team photo

Figure 1
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Figure 2
project photo


Team 16

Team Members

Faculty Advisor

Sam Dixon
Will Freebairn
Joey DiNino

Dr. Luyi Sun

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Biodegradable PVA Coatings as a Method to Replace Plastic Packaging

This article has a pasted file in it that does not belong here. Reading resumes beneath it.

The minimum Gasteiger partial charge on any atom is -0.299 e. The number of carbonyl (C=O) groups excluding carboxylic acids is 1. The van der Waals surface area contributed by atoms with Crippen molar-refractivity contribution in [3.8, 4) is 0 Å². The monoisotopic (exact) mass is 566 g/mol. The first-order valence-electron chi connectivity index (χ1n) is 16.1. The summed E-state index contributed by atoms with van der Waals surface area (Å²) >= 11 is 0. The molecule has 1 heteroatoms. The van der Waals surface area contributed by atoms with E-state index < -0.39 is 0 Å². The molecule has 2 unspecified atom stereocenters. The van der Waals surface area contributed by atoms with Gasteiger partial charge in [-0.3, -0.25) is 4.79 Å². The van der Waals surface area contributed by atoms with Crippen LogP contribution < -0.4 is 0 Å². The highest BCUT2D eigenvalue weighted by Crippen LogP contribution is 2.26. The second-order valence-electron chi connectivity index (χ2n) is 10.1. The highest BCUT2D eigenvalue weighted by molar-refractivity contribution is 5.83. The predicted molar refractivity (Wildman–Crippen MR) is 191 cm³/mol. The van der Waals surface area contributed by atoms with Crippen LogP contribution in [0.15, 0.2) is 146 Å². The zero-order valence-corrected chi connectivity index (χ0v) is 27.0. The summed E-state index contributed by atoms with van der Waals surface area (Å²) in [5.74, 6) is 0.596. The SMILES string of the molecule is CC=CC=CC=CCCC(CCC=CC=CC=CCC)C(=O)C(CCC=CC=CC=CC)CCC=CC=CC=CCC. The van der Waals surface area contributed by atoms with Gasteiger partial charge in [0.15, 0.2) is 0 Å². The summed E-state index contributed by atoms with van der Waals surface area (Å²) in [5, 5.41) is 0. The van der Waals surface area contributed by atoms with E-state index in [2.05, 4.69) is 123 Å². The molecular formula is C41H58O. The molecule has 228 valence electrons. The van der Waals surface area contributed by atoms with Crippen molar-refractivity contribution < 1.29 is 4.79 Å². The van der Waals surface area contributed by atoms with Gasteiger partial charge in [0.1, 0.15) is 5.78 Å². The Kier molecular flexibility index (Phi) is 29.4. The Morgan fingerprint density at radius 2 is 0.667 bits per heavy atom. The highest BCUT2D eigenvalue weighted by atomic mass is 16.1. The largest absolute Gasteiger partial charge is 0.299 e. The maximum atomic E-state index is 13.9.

Current food packaging systems are a major contributor to modern waste problems that have negative environmental effects on the world’s ecosystems. The goal of this project is to design a food packaging system that is biodegradable, able to be mass produced, and possesses higher barrier properties than current paper packaging. Due to paper’s high porosity, it is a weak barrier to oxygen and water vapor, both of which affect the shelf life of food products. Plastic packaging is much better at preventing oxygen and water vapor from permeating, but often either lacks the ability to biodegrade or be recycled. By coating paper packaging samples with Polyvinyl Alcohol (PVA), a biodegradable synthetic polymer, and Montmorillonite (MMT) we can increase the poor moisture and gas barrier properties of the paper packaging. The coating process is performed by dissolving PVA/MMT in deionised water, then stirring to ensure dispersion of the polymer. Paper samples are dried in an oven, dip coated in solution, and then dried again in an oven, turning halfway through to ensure even coating. By replacing standard plastic packaging with a paper packaging of similar abilities can significantly cut down on the waste production and environmental effects of plastics that are not properly disposed of.